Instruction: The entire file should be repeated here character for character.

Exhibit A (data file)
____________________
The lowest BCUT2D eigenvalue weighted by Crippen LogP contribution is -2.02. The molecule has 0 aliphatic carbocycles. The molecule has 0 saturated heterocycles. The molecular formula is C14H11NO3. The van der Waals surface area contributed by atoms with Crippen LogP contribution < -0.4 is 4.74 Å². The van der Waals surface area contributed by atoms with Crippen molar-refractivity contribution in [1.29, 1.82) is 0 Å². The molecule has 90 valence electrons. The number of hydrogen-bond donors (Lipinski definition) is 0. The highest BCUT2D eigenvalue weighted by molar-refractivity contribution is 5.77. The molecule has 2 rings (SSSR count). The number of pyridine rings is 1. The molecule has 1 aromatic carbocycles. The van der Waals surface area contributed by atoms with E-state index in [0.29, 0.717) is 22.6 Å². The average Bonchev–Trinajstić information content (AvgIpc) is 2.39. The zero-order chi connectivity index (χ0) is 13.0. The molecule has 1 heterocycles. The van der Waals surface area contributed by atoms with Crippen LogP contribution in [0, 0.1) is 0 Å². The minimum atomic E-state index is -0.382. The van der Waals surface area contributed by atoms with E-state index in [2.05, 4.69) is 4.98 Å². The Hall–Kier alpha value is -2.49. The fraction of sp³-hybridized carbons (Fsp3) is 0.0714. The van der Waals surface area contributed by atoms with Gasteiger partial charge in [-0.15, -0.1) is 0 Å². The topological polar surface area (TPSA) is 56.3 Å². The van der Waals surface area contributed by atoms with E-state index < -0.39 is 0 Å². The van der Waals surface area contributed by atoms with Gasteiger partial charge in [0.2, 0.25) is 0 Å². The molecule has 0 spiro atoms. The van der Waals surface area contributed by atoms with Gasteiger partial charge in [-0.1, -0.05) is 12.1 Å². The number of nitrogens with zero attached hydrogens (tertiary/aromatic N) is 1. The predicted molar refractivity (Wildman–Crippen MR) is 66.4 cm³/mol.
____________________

The lowest BCUT2D eigenvalue weighted by Crippen LogP contribution is -2.02. The molecule has 0 aliphatic carbocycles. The molecule has 0 saturated heterocycles. The molecular formula is C14H11NO3. The van der Waals surface area contributed by atoms with Crippen LogP contribution < -0.4 is 4.74 Å². The van der Waals surface area contributed by atoms with Crippen molar-refractivity contribution in [1.29, 1.82) is 0 Å². The molecule has 90 valence electrons. The number of hydrogen-bond donors (Lipinski definition) is 0. The highest BCUT2D eigenvalue weighted by molar-refractivity contribution is 5.77. The molecule has 2 rings (SSSR count). The number of pyridine rings is 1. The molecule has 1 aromatic carbocycles. The van der Waals surface area contributed by atoms with E-state index in [0.29, 0.717) is 22.6 Å². The average Bonchev–Trinajstić information content (AvgIpc) is 2.39. The zero-order chi connectivity index (χ0) is 13.0. The molecule has 1 heterocycles. The van der Waals surface area contributed by atoms with Crippen LogP contribution in [0, 0.1) is 0 Å². The minimum atomic E-state index is -0.382. The van der Waals surface area contributed by atoms with E-state index in [2.05, 4.69) is 4.98 Å². The Hall–Kier alpha value is -2.49. The fraction of sp³-hybridized carbons (Fsp3) is 0.0714. The van der Waals surface area contributed by atoms with Gasteiger partial charge in [-0.15, -0.1) is 0 Å². The topological polar surface area (TPSA) is 56.3 Å². The van der Waals surface area contributed by atoms with E-state index < -0.39 is 0 Å². The van der Waals surface area contributed by atoms with Gasteiger partial charge in [0.2, 0.25) is 0 Å². The molecule has 0 spiro atoms. The van der Waals surface area contributed by atoms with Gasteiger partial charge in [-0.1, -0.05) is 12.1 Å². The number of nitrogens with zero attached hydrogens (tertiary/aromatic N) is 1. The predicted molar refractivity (Wildman–Crippen MR) is 66.4 cm³/mol.